Over the years, I’ve learned a lot about what it takes to get in shape. Although anyone can cover the basics (eat right and exercise), there are some things that I could only learn through trial and error. Let’s cover some of the most important points for how to get in shape in two weeks.

1. Exercise Daily

It is far easier to make exercise a habit if it is a daily one. If you aren’t exercising at all, I recommend starting by exercising a half hour every day. When you only exercise a couple times per week, it is much easier to turn one day off into three days off, a week off, or a month off.

If you are already used to exercising, switching to three or four times a week to fit your schedule may be preferable, but it is a lot harder to maintain a workout program you don’t do every day.

Be careful to not repeat the same exercise routine each day. If you do an intense ab workout one day, try switching it up to general cardio the next. You can also squeeze in a day of light walking to break up the intensity.

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If you’re a morning person, check out these morning exercises that will start your day off right.

2. Duration Doesn’t Substitute for Intensity

Once you get into the habit of regular exercise, where do you go if you still aren’t reaching your goals? Most people will solve the problem by exercising for longer periods of time, turning forty-minute workouts into two hour stretches. Not only does this drain your time, but it doesn’t work particularly well.

One study shows that “exercising for a whole hour instead of a half does not provide any additional loss in either body weight or fat”[1].

This is great news for both your schedule and your levels of motivation. You’ll likely find it much easier to exercise for 30 minutes a day instead of an hour. In those 30 minutes, do your best to up the intensity to your appropriate edge to get the most out of the time.

3. Acknowledge Your Limits

Many people get frustrated when they plateau in their weight loss or muscle gaining goals as they’re learning how to get in shape. Everyone has an equilibrium and genetic set point where their body wants to remain. This doesn’t mean that you can’t achieve your fitness goals, but don’t be too hard on yourself if you are struggling to lose weight or put on muscle.

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Acknowledging a set point doesn’t mean giving up, but it does mean realizing the obstacles you face.

Expect to hit a plateau in your own fitness results[2]. When you expect a plateau, you can manage around it so you can continue your progress at a more realistic rate. When expectations meet reality, you can avoid dietary crashes.

4. Eat Healthy, Not Just Food That Looks Healthy

Know what you eat. Don’t fuss over minutia like whether you’re getting enough Omega 3’s or tryptophan, but be aware of the big things. Look at the foods you eat regularly and figure out whether they are healthy or not. Don’t get fooled by the deceptively healthy snacks just pretending to be good for you.

The basic nutritional advice includes:

  • Eat unprocessed foods
  • Eat more veggies
  • Use meat as a side dish, not a main course
  • Eat whole grains, not refined grains[3]

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Eat whole grains when you want to learn how to get in shape.

    5. Watch Out for Travel

    Don’t let a four-day holiday interfere with your attempts when you’re learning how to get in shape. I don’t mean that you need to follow your diet and exercise plan without any excursion, but when you are in the first few weeks, still forming habits, be careful that a week long break doesn’t terminate your progress.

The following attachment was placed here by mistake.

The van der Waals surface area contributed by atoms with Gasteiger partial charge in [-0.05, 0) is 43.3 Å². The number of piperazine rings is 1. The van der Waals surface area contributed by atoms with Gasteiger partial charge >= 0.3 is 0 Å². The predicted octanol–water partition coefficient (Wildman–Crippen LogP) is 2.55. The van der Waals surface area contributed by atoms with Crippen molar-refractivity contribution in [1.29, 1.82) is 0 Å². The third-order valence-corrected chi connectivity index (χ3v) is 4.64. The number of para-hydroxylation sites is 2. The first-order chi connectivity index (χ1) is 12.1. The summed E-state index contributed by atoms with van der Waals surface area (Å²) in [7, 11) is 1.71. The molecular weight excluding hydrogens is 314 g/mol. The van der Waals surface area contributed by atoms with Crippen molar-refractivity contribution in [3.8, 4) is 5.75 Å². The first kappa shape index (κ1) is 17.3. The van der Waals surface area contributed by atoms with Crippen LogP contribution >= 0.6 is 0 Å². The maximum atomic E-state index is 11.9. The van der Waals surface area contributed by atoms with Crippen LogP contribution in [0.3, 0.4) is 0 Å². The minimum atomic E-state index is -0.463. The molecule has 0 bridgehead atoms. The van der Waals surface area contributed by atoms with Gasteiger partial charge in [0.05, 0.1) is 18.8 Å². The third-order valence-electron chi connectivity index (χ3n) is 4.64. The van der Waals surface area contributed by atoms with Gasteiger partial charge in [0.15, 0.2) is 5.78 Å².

This is also true of schedule changes that leave you suddenly busy or make it difficult to exercise. Have a backup plan so you can be consistent, at least for the first month when you are forming habits.

    If travel is on your schedule and can’t be avoided, make an exercise plan before you go[4], and make sure to pack exercise clothes and an exercise mat as motivation to keep you on track.

    6. Start Slow

    Ever start an exercise plan by running ten miles and then puking your guts out? Maybe you aren’t that extreme, but burnout is common early on when learning how to get in shape. You have a lifetime to be healthy, so don’t try to go from couch potato to athletic superstar in a week.

    If you are starting a running regime, for example, run less than you can to start. Starting strength training? Work with less weight than you could theoretically lift. Increasing intensity and pushing yourself can come later when your body becomes comfortable with regular exercise.

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    7. Be Careful When Choosing a Workout Partner

    Should you have a workout partner? That depends. Workout partners can help you stay motivated and make exercising more fun. But they can also stop you from reaching your goals.

    My suggestion would be to have a workout partner, but when you start to plateau (either in physical ability, weight loss/gain, or overall health) and you haven’t reached your goals, consider mixing things up a bit.

    If you plateau, you may need to make changes to continue improving. In this case it’s important to talk to your workout partner about the changes you want to make, and if they don’t seem motivated to continue, offer a thirty day break where you both try different activities.

    I notice that guys working out together tend to match strength after a brief adjustment phase. Even if both are trying to improve, something seems to stall improvement once they reach a certain point. I found that I was able to lift as much as 30-50% more after taking a short break from my regular workout partner.

    Final Thoughts

    Learning how to get in shape in as little as two weeks sounds daunting, but if you’re motivated and have the time and energy to devote to it, it’s certainly possible.

    Find an exercise routine that works for you, eat healthy, drink lots of water, and watch as the transformation begins.

    More Tips on Getting in Shape

    Featured photo credit: Alexander Redl via unsplash.com

    Reference